"We want your inside leg measurement..."
 

As an existing Vodafone customer with a long-term contract, periodically I swap my ageing handset for a newer version. Little did I know that this time I would be subjected the "Nanny State" mentality in all its dubious glory. 

A few days after the swap, I received a call from Vodafone thanking me for continuing to be their customer. Fair enough, I thought, it's  congruent with the "service excellence" ethos that pervades our culture; it might even be a genuine attempt to "go the extra mile" in warm fuzziness with the important, but oh so fickle end user.

 However, the conversation did not end there. No, I had no further questions...in fact, I was not aware of asking any. Vodafone called me, I seem to recall. What followed was a request for a series of personal details, all of which Vodafone already held on the system. This, I was told initially, was  “for confirmation"; then it was "for your own security". Apparently, this was in case my new phone had, in fact, been stolen and this contact centre agent was having a conversation with the thief...

Then I was told I had to answer because "it is the law". I almost detected Judge Dredd in the background with a Stallone drawl threatening "Twenty years in da Isocubes". So what "law" might require me, having been called by Vodafone, to "confirm" personal information over a mobile phone? Data which Vodafone already has in order to have called me in the first place - to congratulate me on doing business with you, remember?

The Data Protection Act, came the reply. Oh really?  In that case, it works both ways. How do I know that you are, in fact, calling on behalf of Vodafone? Could you furnish me with your personal details. How exactly would my inside leg measurment enhance your ability as a company to serve me and, more bizarrely, keep me "safe" as you suggest?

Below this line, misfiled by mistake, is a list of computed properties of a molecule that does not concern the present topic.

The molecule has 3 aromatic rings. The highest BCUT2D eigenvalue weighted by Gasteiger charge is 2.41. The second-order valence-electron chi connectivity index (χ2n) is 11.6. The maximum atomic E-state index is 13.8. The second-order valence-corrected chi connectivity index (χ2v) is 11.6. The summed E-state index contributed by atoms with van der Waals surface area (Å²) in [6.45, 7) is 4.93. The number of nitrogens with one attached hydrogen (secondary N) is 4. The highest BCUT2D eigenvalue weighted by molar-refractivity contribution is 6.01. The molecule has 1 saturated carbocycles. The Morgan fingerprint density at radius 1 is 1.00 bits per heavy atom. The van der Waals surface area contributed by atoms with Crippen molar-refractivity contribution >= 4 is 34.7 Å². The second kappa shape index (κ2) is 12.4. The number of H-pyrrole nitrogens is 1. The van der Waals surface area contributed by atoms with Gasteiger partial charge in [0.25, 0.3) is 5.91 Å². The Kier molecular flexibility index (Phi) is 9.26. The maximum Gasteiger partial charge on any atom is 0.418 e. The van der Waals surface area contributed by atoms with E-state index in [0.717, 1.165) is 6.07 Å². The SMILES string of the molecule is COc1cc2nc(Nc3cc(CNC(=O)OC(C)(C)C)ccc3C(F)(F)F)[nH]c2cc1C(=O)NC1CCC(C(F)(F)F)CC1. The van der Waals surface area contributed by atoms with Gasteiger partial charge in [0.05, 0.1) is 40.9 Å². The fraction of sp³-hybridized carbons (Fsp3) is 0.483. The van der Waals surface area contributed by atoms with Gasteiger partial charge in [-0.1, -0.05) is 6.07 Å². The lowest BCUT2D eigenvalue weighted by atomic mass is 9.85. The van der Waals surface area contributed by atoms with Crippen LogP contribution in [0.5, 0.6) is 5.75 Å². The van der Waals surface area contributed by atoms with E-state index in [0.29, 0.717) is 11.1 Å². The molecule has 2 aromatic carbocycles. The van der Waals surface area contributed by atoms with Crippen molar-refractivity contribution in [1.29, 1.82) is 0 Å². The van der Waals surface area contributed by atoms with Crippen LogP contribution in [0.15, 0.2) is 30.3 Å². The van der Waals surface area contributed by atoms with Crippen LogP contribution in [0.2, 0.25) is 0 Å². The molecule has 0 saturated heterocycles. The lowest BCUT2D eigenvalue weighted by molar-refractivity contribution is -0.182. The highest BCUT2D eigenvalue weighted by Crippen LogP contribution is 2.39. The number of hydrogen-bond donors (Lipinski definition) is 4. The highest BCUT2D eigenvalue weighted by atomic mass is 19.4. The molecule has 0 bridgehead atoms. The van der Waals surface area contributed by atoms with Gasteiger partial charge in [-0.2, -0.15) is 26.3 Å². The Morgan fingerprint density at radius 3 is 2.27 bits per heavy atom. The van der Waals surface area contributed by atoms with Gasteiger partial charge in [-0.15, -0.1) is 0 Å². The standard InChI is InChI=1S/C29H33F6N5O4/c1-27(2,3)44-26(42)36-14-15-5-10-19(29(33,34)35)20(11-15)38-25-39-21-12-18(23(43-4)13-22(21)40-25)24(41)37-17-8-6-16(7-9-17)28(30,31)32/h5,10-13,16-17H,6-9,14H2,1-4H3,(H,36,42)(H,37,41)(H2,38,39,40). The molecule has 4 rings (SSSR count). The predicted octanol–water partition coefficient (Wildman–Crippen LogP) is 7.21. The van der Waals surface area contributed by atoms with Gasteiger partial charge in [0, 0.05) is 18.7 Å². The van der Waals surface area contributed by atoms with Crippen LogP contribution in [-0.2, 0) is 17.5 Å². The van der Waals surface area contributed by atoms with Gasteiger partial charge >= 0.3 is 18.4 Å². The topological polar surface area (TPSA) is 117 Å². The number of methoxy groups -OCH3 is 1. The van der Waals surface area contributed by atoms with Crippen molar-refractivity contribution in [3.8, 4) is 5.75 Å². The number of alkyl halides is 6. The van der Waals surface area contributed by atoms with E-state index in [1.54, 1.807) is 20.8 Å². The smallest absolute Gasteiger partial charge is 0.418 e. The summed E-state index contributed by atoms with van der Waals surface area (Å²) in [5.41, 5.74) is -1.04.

Rest assured, these were thoughts I mostly kept to myself at the time - a contact centre agent has enough problems just  being a slave to process and being forced to make inane outgoing interruptions to other people's days without me venturing into the cul-de-sac that is "let's be rational for a moment" with one of these poor saps.

Far too many organisations - Vodafone just happens to be in my little spotlight here - use contact centres as a combination of safety bunker and blunt instrument. Dell is another culprit, but you can most likely add your own to a growing list.

The way it works is this: customers are a pain. They pay our wages, says the company, and bolster the share price, but in reality they are a drain on our resources and are a liability. However, in keeping with today's Alice in Wonderland world, let's advertise that we live and breathe "customer service excellence". In particular, let's "offer" them a contact centre, which they can call at their expense - often a premium rate number - and ostensibly have all their troubles resolved and be sent on their way, glowing with enthusiasm for our caring, sharing company.

The real agenda is somewhat different. The contact centre - actually a call centre (we can ignore the other "touch points": the emails, texts and, ha! actual letters) - can be understaffed by people with all the responsibiity but no power to deal with the great unwashed who insist on calling in.